‘Nothing is forever’. ‘Endings are just new beginnings’.
Complementary or contradictory statements? I have found the phrase, ‘Nothing is forever’, an especially comforting phrase over the years.
Not that long ago, when one of my children was in an especially dark place, just saying those words to her and me gave me something to hold on to – that, no matter how bad things got, they would get better. Things change, life moves on, and for most of us, bad times get better. It is also a way of making us reflect on not taking things for granted, but to try and appreciate what we have because somewhere down the line it will be gone. Live in the moment.
‘Endings are new beginnings’ is also a lovely phrase. It can be applied in so many ways. Each day, turning into night, and then back into day, reminds of stories from my youth of creation myths, in which the dying of the day and being consumed by darkness is burnt away by its rebirth each dawn. In a larger sense, ‘Endings are new beginnings’ is a metaphor for life. My dad helped me when I was a teenager to comes to grips with life and death - he gave me hope and belief that endings are just a step to something else.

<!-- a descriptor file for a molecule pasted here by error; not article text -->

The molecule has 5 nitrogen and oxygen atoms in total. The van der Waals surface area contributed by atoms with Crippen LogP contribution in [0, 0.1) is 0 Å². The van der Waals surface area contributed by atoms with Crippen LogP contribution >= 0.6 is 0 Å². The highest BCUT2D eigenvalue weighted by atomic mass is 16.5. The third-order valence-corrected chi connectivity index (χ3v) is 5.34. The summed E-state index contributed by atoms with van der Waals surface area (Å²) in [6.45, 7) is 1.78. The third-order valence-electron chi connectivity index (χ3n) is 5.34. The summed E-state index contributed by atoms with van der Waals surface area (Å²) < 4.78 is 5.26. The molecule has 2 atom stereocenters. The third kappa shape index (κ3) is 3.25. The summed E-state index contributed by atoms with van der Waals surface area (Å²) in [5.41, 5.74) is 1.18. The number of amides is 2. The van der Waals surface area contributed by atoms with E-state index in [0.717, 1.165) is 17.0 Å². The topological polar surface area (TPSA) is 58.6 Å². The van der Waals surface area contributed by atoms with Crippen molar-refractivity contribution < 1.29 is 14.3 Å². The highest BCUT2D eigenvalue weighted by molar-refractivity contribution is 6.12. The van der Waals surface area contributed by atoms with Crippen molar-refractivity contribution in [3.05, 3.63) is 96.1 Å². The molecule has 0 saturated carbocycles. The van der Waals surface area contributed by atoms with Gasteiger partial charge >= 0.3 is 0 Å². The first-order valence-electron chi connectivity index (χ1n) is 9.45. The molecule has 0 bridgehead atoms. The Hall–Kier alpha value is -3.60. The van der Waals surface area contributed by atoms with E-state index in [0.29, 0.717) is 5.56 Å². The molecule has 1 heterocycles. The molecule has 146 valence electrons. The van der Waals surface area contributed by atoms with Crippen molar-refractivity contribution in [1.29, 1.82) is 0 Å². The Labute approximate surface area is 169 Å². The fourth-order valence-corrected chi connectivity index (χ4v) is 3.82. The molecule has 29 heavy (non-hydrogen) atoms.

Teaching is cyclic, and teachers live in a world of beginnings and endings. The end of a school term or year is joyous (holidays!) and a little sad as pupils and colleagues leave. Of course, every person’s time at Pilgrims’ must end as nothing is forever. But too, for those leaving, it is just an opportunity, a doorway to something even more exciting. So go on, take that chance, take those steps, grab that life. Oh, but have a holiday first. Everything is better after a holiday.
A blessing – in Maori, from New Zealand
Kia hora te marino,
Kia whakapapa pounamu te moana,
Kia tere te karohirohi.
May the seas be calm,
May the shimmer of summer
Glisten like the greenstone,
Dance across thy pathway.
Ma Io koutou e manaaki, e tiaki, i nga wa katoa.
May your God bless you and protect you for all time.
Director of Wellbeing